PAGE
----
Gbolahan Obisesan named new Ovalhouse Theatre artistic director

The south London theatre will also be changing its name to reflect its move from Oval to Brixton in April

NEW DIRECTION: Gbolahan Obisesan (Photo: Dominique Nok Photography)

OVALHOUSE, THE theatre powerhouse in south London, will have a new name and a new artistic director from April.

The new theatre will be located in the heart of Brixton on Coldharbour Lane and the venue will be renamed Brixton House. The venue will house two studio theatre spaces, performance space, several rehearsal rooms and multi-use meeting rooms, as well as public spaces, a café and bar. 

To coincide with the change, Gbolahan Obisesan, has been appointed the new artistic director for Brixton House succeeding Deborah Bestwick who steps down after 20 years at the helm.

Nigerian-born Obisesan will be leading the theatre into its new venue in Brixton. 

Obisesan said: “Ovalhouse has a long noted artistic legacy. It has been an unsung hero of supporting exciting theatre makers. It is now relocating to the heart of Brixton to build on its community outlook and artistic inventiveness. The history of Brixton is proudly political, and its rich blend of cultures will inspire the new theatre to be a cradle for startling stories and extraordinary art. 

“Our aim as a team is to be forward thinking, community focused and rebelliously outspoken. I am delighted to be the theatre’s new artistic leader and very excited by our ambition to cultivate an inclusive, innovative, and thrilling environment for life and art to interact with people from Brixton and beyond,” said Obisesan.  

The theatre will continue its commitment to developing new work and engagement for everyone in its new home. There will be an offsite programme of work launching in the spring 2020 before the doors open to the new theatre in spring 2021. 

David Bryan, chair of Brixton House said: “The appointment of Gbolahan and the creation of Brixton House are simply life changing events. Brixton House will be a significant vibrant cultural focus with a grounding in relevant theatre. Gbolahan brings a reputation for quality as a writer and director. He is part of the next generation of creative leadership that we, as a board, are enthusiastic to put our full support behind.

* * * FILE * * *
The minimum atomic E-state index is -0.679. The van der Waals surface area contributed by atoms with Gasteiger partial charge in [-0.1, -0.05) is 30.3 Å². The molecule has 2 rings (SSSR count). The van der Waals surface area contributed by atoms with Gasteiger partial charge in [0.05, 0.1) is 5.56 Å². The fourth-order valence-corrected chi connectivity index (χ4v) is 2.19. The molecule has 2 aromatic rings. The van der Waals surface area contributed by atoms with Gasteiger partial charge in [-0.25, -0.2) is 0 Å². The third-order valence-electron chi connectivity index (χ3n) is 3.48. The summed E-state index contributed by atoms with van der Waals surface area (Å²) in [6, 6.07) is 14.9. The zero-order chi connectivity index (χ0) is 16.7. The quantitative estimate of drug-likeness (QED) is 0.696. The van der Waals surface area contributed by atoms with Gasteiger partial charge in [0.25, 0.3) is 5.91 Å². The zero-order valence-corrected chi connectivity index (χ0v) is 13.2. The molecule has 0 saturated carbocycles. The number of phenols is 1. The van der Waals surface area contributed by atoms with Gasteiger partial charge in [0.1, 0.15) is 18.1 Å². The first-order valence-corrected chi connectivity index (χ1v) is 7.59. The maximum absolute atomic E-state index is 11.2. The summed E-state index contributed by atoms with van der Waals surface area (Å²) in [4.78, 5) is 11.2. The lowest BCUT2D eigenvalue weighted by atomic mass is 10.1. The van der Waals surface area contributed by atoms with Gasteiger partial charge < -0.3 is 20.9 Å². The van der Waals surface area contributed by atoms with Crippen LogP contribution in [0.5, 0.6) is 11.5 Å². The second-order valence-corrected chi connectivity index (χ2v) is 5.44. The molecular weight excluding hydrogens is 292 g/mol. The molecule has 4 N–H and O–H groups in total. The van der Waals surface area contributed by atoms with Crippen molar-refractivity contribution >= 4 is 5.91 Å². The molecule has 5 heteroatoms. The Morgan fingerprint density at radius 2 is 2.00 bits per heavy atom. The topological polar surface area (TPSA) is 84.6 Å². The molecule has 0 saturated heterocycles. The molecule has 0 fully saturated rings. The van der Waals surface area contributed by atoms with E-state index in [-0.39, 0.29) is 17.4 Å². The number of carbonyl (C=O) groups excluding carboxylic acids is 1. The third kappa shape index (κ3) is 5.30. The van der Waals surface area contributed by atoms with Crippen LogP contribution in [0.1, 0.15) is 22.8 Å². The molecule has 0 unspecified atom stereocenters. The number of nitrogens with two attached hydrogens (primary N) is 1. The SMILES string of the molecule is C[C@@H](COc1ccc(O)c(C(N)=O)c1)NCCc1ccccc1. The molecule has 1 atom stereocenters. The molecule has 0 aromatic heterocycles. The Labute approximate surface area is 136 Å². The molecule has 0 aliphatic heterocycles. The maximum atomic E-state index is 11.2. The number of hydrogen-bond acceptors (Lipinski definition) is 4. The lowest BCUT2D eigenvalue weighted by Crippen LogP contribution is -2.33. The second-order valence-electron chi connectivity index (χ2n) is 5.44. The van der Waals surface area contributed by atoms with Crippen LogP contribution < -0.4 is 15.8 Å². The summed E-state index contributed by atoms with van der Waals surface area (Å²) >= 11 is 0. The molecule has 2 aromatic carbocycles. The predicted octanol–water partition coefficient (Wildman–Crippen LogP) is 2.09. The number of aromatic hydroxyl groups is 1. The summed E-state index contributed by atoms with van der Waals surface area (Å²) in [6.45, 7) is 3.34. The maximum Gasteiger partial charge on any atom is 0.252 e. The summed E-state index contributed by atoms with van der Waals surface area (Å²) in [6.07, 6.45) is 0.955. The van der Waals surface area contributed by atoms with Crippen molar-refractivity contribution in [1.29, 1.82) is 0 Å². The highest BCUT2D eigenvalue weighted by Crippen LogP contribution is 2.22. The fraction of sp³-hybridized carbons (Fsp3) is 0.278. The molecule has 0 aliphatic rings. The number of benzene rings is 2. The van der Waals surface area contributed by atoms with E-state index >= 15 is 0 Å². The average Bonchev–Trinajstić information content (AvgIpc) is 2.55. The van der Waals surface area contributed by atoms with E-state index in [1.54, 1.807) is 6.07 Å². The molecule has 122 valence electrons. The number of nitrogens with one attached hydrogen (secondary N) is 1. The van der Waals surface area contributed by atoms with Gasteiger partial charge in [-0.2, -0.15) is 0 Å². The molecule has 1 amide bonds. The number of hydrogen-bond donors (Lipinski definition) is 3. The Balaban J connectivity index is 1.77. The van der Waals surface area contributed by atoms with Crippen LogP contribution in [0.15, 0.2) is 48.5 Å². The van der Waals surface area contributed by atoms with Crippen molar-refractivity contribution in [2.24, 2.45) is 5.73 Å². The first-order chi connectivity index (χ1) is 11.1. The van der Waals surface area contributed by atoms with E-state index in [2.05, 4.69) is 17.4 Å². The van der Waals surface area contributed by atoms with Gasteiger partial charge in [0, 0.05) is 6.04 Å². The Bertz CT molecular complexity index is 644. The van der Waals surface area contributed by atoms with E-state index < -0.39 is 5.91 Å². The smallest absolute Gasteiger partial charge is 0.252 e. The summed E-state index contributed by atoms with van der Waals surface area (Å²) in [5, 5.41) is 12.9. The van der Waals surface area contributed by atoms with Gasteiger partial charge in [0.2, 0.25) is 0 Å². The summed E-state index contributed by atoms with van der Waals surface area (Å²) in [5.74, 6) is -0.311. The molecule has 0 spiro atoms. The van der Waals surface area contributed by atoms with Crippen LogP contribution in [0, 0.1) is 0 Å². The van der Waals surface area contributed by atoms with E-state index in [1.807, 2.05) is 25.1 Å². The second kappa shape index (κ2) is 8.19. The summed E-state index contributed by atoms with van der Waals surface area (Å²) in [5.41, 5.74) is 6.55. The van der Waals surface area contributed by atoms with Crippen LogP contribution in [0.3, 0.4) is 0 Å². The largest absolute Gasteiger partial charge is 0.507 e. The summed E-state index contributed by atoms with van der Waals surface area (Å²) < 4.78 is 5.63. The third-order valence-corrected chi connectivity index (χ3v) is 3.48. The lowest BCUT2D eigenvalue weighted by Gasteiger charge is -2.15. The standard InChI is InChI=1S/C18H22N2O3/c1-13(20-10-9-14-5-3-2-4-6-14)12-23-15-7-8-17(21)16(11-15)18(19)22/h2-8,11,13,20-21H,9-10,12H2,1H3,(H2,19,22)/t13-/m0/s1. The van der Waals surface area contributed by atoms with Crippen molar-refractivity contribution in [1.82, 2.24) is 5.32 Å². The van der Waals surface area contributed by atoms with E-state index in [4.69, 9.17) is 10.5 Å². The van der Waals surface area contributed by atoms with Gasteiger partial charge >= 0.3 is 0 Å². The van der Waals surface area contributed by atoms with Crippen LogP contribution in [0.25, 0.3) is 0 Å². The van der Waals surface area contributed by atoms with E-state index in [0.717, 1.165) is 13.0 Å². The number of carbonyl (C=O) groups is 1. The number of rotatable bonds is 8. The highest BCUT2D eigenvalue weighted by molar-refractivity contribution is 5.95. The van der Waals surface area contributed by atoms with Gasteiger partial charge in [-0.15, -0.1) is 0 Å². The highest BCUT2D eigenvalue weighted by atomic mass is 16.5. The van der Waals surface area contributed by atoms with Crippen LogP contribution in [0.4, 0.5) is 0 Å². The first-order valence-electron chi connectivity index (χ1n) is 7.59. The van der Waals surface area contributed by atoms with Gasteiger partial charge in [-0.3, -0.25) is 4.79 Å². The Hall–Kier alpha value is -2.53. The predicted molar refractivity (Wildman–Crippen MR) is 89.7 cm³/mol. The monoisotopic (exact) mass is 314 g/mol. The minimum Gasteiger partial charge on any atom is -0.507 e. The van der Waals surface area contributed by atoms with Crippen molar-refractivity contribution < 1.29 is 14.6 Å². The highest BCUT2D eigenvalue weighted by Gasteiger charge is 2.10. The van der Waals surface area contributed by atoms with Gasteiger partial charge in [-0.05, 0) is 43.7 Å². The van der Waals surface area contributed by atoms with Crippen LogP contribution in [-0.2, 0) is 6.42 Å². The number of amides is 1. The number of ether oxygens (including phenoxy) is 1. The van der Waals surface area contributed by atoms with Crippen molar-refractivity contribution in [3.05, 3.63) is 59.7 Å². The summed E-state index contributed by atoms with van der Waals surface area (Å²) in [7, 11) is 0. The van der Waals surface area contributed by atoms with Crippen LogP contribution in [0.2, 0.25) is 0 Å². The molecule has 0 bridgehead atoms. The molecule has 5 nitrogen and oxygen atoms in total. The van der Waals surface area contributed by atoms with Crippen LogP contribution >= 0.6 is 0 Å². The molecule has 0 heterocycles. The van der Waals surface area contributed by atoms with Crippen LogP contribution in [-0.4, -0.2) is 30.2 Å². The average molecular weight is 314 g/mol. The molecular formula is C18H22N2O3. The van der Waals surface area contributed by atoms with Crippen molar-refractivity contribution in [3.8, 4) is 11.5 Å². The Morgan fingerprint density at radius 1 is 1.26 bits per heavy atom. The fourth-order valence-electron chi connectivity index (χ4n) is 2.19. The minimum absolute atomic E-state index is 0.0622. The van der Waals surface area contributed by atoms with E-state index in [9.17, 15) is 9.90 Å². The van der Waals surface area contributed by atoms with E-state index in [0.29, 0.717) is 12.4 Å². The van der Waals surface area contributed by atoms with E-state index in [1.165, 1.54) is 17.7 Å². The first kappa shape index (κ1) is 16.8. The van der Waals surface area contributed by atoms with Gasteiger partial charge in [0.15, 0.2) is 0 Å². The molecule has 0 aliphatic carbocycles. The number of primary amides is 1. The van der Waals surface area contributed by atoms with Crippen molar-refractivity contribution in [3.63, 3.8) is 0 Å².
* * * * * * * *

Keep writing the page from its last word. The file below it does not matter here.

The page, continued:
“Ovalhouse had 55 years of presenting innovative experimental theatre and providing opportunities for young people. Brixton in 2020 will be the start of future decades of creativity, inclusion and a space for diverse talent to be seen as part of the area’s and London’s vitality”. 

Obisesan was previously a Genesis Fellow associate director at the Young Vic Theatre where he directed the Olivier Award nominated Cuttin’it. He adapted The Fishermen for New Perspectives in 2018 at Home Manchester, followed by Edinburgh Festival Fringe and Trafalgar Studios in 2019. As a writer his short play Zaida and Aadam was staged at the Bush Theatre.

He also wrote Re:Exhibit for Offstage Theatre and Walking the Tightrope for Theatre Uncut season which performed at the House of Commons. His adaptation of the novel Pigeon English was staged at Bristol Old Vic in 2013 before a run at the Edinburgh Festival Fringe. 

During his illustrious career Obisesan has won the Jerwood Directors Award for a production of SUS at The Young Vic and UK tour. He was also awarded the Director in Residence at the National Theatre Studio as the recipient of the Bulldog Princep Director’s Bursary in 2008. His play Mad About the Boy won a Fringe First at the 2011 Edinburgh Festival Fringe. His most recent directing work includes directing The Last King of Scotland at Sheffield Crucible.

Ovalhouse has a long legacy of ground-breaking theatre and home for emerging and established artists including Roy Alexander Weise, Gurpreet Kaur Bhatti, Pierce Brosnan, Arinze Kene, Stef O’ Driscoll, Paulette Randall, Ambreen Razia and Tim Roth.

The new theatre will be named Brixton House and has been funded by the sale of the site in Kennington, which has been sold to the Surrey County Cricket Club, securing a £3 million grant from Arts Council England and a partnership with Lambeth Council.

The organisation has also received support from funding from Cockayne, The Wolfson Foundation and The Garfield Weston Charitable Trust.

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